Many students have to be influenced by these appraisals of the way racial bias pervades the administration of school discipline, even though most students probably have a much better understanding of classroom realities than social scientists.  And it is hard to imagine that a belief that they are being systematically treated unfairly will fail to have an adverse effect on the conduct of black students, just as it is hard to imagine that such a belief would not have an adverse effect on the conduct of students of any race.  The extent of such effect, of course, is impossible to gauge.  But the belief, and its potential effects, ought to be a matter of concern, especially to anyone promoting it without a sound justification.

In my November 2, 2017 post (“United States Exports Its Most Profound Ignorance About Racial Disparities to the United Kingdom”) I discussed the ways that, as a result of its misunderstanding of statistics, a report on racial differences in criminal justice outcomes in the UK promoted a belief that racial disparities in such outcomes are larger than they actually are and the mistaken belief that disparities were increasing in circumstances where they should have been decreasing.  The report also recommended policies as means of reducing disparities that in fact would tend to increase the measures of disparity it employed.  In the post, however, I failed to note that a central theme of the report was the importance of promoting trust in the criminal justice system within racial minority communities, among other reasons, to cause minority defendants to recognize the advantages of pleading guilty where there is solid evidence of guilt.  Thus, there is an unfortunate irony in the way that the report’s misunderstandings regarding the interpretation of data are likely to cause it to undermine the trust that it considers to be so crucial.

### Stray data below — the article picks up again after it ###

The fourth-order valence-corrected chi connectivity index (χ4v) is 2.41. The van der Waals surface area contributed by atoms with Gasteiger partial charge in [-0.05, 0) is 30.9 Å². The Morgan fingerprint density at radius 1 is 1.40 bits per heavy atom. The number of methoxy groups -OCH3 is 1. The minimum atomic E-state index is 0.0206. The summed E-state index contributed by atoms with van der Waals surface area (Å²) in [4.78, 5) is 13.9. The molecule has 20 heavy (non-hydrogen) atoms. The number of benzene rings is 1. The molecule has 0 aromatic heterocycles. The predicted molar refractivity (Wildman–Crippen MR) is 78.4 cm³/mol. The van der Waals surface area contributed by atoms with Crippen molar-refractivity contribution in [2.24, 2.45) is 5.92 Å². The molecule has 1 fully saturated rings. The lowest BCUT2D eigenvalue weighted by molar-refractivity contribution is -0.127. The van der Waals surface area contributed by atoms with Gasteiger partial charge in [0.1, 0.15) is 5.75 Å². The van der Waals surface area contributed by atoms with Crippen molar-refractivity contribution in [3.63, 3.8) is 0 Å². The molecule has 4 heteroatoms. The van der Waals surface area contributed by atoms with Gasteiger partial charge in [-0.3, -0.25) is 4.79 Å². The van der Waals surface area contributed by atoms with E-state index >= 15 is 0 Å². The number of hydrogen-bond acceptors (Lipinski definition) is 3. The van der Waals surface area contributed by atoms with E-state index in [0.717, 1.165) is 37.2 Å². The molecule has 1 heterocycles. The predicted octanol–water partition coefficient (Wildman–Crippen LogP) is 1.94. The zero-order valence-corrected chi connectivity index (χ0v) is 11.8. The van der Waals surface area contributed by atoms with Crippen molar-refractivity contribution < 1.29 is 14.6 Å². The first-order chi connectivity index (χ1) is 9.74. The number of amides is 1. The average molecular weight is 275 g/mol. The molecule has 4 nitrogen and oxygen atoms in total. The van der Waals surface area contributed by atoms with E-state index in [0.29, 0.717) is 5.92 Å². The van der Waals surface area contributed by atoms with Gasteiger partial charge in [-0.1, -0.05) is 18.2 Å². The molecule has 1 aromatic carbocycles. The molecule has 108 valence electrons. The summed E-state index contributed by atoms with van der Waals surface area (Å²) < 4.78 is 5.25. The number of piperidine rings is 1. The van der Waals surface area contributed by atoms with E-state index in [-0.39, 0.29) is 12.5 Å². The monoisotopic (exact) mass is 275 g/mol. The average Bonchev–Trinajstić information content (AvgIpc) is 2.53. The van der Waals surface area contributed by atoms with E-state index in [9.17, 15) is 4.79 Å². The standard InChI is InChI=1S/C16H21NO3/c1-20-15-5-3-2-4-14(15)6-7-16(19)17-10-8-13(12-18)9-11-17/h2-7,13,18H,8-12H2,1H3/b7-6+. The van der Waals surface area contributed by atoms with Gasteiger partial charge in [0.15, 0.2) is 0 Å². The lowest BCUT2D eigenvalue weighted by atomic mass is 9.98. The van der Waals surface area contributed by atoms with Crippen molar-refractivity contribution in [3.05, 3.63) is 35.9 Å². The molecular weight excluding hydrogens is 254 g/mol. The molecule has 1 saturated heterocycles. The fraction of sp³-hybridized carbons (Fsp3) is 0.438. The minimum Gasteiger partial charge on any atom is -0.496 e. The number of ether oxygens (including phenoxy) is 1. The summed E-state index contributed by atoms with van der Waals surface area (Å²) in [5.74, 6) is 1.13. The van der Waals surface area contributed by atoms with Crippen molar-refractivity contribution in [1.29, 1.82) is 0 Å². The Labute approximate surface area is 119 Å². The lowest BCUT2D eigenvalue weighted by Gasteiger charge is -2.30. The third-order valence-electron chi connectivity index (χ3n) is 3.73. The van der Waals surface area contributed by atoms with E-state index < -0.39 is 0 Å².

In the Winter 1991 issue of The Public Interest, I titled an article “The Perils of Provocative Statistics” in which I recorded misunderstandings of statistics that would prove to be as pervasive today as they were in 1991.  But I failed to make points like those in the paragraphs just above or to suggest that the unwarranted undermining of trust among disadvantaged groups may be the greatest peril of provocative statistics. 

 

Addendum:

The above post should not be read to mean that there is no racial bias involved in racial differences in school discipline, criminal justice, or other outcomes, though any role of such bias in the case of school discipline and criminal justice outcomes is likely to be small.  A recent study examined suspension rates in North Carolina according to race and gender of teachers and students.  It showed, for example, that suspension rates for black male students are 15.4% with white male teachers and 12.7% with black male teachers and that they are 16.1% with white female teachers and 13.7% with black female teachers.  Assuming the general validity of the study, the difference in rates according to teacher race are presumably functions of (a) white teachers’ disfavoring black students, (b) black teachers’ favoring black students, (c) better behavior of black students when being taught by black teachers rather than white teachers, or (d) some combination of the three.  The EES for those differences is .12 where the teacher is a man and .10 when the teacher is a woman.  By contrast, the overall 19.5% and 6.92% figures for black and white male rates of suspensions shown in Table 1 of my Discipline Disparities page (and which yield a black to white ratio of 2.82) yield an EES of .62.  In North Carolina and probably in most other places, it is EES figures like the .12 and .10 figures derived from suspension rates in the recent study that likely provide the most useful indicator of the degree to which racial bias may be having a role in differing discipline rates.  In any case, such figures are clearly more useful than the EES of .62 that does not account for differences in conduct.  And they are certainly more useful than the 2.82 ratio cited above or like ratios presented in the context of supposedly slight differences in behavior and presented without recognition that general reductions in suspensions rates will tend to increase the ratios.